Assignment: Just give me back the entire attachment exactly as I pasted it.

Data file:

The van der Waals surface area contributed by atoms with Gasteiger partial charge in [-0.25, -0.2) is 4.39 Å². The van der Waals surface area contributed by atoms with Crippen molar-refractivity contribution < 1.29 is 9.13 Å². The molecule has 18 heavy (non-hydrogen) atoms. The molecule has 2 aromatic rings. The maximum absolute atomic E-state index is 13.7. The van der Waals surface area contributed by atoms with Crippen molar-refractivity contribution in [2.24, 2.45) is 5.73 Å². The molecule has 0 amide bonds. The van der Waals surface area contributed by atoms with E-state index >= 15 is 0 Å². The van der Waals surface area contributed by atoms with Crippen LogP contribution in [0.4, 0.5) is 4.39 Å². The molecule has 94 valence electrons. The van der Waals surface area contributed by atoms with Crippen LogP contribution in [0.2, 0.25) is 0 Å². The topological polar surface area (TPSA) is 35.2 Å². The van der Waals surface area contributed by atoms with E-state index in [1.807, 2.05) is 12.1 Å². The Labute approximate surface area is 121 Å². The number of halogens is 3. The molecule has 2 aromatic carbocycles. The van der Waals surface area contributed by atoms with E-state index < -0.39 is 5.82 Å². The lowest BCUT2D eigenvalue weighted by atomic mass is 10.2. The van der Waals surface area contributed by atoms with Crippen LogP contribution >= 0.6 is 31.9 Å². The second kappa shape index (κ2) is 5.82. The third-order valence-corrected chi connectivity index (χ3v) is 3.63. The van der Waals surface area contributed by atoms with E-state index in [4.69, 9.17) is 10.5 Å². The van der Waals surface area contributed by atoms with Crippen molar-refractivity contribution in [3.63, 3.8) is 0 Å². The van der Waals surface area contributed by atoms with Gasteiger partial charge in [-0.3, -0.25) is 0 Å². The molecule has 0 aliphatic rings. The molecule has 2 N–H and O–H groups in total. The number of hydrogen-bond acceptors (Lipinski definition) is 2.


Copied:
The van der Waals surface area contributed by atoms with Gasteiger partial charge in [-0.25, -0.2) is 4.39 Å². The van der Waals surface area contributed by atoms with Crippen molar-refractivity contribution < 1.29 is 9.13 Å². The molecule has 18 heavy (non-hydrogen) atoms. The molecule has 2 aromatic rings. The maximum absolute atomic E-state index is 13.7. The van der Waals surface area contributed by atoms with Crippen molar-refractivity contribution in [2.24, 2.45) is 5.73 Å². The molecule has 0 amide bonds. The van der Waals surface area contributed by atoms with E-state index >= 15 is 0 Å². The van der Waals surface area contributed by atoms with Crippen LogP contribution in [0.4, 0.5) is 4.39 Å². The molecule has 94 valence electrons. The van der Waals surface area contributed by atoms with Crippen LogP contribution in [0.2, 0.25) is 0 Å². The topological polar surface area (TPSA) is 35.2 Å². The van der Waals surface area contributed by atoms with E-state index in [1.807, 2.05) is 12.1 Å². The Labute approximate surface area is 121 Å². The number of halogens is 3. The molecule has 2 aromatic carbocycles. The van der Waals surface area contributed by atoms with E-state index < -0.39 is 5.82 Å². The lowest BCUT2D eigenvalue weighted by atomic mass is 10.2. The van der Waals surface area contributed by atoms with Crippen LogP contribution >= 0.6 is 31.9 Å². The second kappa shape index (κ2) is 5.82. The third-order valence-corrected chi connectivity index (χ3v) is 3.63. The van der Waals surface area contributed by atoms with E-state index in [4.69, 9.17) is 10.5 Å². The van der Waals surface area contributed by atoms with Crippen molar-refractivity contribution in [3.63, 3.8) is 0 Å². The van der Waals surface area contributed by atoms with Gasteiger partial charge in [-0.3, -0.25) is 0 Å². The molecule has 0 aliphatic rings. The molecule has 2 N–H and O–H groups in total. The number of hydrogen-bond acceptors (Lipinski definition) is 2.